California Gets Real, Almost
Arnold Schwarzenegger likes using movie metaphors to describe his work as California's governor. Last week, he compared his long-term plans for the state to a James Cameron film script. Like Mr. Cameron's "Terminator" series, California will also have a "great ending," the Republican governor promised.
In some respects, real life is already imitating cinematic life for the governor. Since taking over as the state's leading man six months ago, the "Governator" is proving just as popular as the Terminator, enjoying job-approval ratings of 64 percent.
And why wouldn't a state that's been pummeled by the dotcom bust, an energy crisis, and a debilitating government deficit warm to an optimist who is proving as pragmatic as he is positive?
An example of that pragmatism is Mr. Schwarzenegger's $100 billion budget released last week and meant to service a state whose economic output is comparable to that of France.
Unlike most past budgets, which bogged down in the state Legislature, this one has a good chance of getting through on time - and without raising taxes, as Schwarzenegger promised.
That's because he did his advance work. He went directly to the groups likely to fight budget cuts - teachers unions, public universities, and leaders of local government - and cut a deal with them. It will be hard for the Democratic Legislature to argue against the governor if the pressure groups have already agreed.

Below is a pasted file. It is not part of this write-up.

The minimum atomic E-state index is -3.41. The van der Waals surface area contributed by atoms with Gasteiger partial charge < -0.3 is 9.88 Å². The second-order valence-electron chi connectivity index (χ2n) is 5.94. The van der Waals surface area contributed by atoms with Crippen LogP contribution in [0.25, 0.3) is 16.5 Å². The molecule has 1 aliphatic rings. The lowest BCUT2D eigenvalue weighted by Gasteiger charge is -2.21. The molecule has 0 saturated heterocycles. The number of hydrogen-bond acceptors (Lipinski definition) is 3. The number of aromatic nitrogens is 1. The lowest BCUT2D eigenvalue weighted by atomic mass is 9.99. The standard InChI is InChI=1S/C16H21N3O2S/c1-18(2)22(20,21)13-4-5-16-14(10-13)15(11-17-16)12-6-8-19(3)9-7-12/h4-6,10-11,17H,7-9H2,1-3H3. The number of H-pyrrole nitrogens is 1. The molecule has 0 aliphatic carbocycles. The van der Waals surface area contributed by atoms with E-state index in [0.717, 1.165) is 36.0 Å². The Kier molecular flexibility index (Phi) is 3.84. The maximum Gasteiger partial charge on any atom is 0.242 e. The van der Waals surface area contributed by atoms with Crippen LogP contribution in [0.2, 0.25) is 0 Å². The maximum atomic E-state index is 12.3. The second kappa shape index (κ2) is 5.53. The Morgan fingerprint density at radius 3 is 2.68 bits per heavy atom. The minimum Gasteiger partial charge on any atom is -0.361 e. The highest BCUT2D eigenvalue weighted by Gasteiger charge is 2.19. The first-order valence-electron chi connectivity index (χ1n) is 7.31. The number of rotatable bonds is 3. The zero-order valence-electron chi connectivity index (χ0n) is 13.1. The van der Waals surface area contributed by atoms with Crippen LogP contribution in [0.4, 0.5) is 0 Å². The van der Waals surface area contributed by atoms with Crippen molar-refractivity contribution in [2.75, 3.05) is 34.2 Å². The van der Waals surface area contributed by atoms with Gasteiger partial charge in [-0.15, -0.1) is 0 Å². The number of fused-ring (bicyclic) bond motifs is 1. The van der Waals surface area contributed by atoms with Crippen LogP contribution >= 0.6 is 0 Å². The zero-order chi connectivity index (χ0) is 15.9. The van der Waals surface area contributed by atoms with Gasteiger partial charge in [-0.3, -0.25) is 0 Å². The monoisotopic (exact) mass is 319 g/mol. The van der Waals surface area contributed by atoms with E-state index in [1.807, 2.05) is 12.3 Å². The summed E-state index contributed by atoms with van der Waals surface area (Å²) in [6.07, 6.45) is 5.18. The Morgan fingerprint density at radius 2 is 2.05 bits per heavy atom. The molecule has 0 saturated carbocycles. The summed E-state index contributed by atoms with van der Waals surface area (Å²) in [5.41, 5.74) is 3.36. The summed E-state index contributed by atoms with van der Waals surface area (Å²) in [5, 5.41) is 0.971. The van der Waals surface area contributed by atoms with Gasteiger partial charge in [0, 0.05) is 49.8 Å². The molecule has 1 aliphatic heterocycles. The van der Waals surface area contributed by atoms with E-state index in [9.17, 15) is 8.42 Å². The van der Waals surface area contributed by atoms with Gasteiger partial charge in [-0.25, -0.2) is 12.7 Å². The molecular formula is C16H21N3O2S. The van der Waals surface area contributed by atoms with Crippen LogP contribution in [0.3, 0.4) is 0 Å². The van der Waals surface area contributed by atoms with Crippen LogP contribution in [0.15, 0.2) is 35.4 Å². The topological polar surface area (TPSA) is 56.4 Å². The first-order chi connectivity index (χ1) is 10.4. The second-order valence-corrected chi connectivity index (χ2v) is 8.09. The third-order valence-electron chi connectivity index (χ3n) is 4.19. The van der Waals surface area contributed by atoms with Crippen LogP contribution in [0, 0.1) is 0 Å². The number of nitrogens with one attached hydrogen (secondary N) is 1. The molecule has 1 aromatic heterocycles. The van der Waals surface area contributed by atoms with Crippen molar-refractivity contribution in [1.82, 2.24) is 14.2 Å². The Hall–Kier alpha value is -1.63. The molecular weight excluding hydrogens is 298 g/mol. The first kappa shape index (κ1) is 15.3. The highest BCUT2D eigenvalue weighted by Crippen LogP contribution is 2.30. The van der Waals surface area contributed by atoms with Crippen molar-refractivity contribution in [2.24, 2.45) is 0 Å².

Other examples illustrate the governor's problem-solving ethos. Over the winter, he built bipartisan backing to help cover the deficit with a $15 billion bond, which voters approved via referendum. And last month, he won legislative support to reform the state workers' compensation system, the most costly in the nation.
"Everything's possible," he enthused after the reforms passed.
Undoubtedly, the governor's upbeat spirit, his (mostly) bipartisan approach, his determination, and frankly, his celebrity status, have contributed to a successful start.
But the script has a central flaw: With both the bond measure and the proposed budget, the governor is putting off the hard work to the future. Yes, he's buying time to work on the really big issues, and he's returning confidence to Californians. But can he really reform spending, for instance, with side deals that accept painful cuts now on the promise that the state will restore funds later?
Health and welfare programs are crying out for reform, as are duplicate and overlapping governmental functions. Roads, water, and education also need serious attention. The governor now has the necessary momentum - and credibility - to tackle these problems. He should begin posthaste.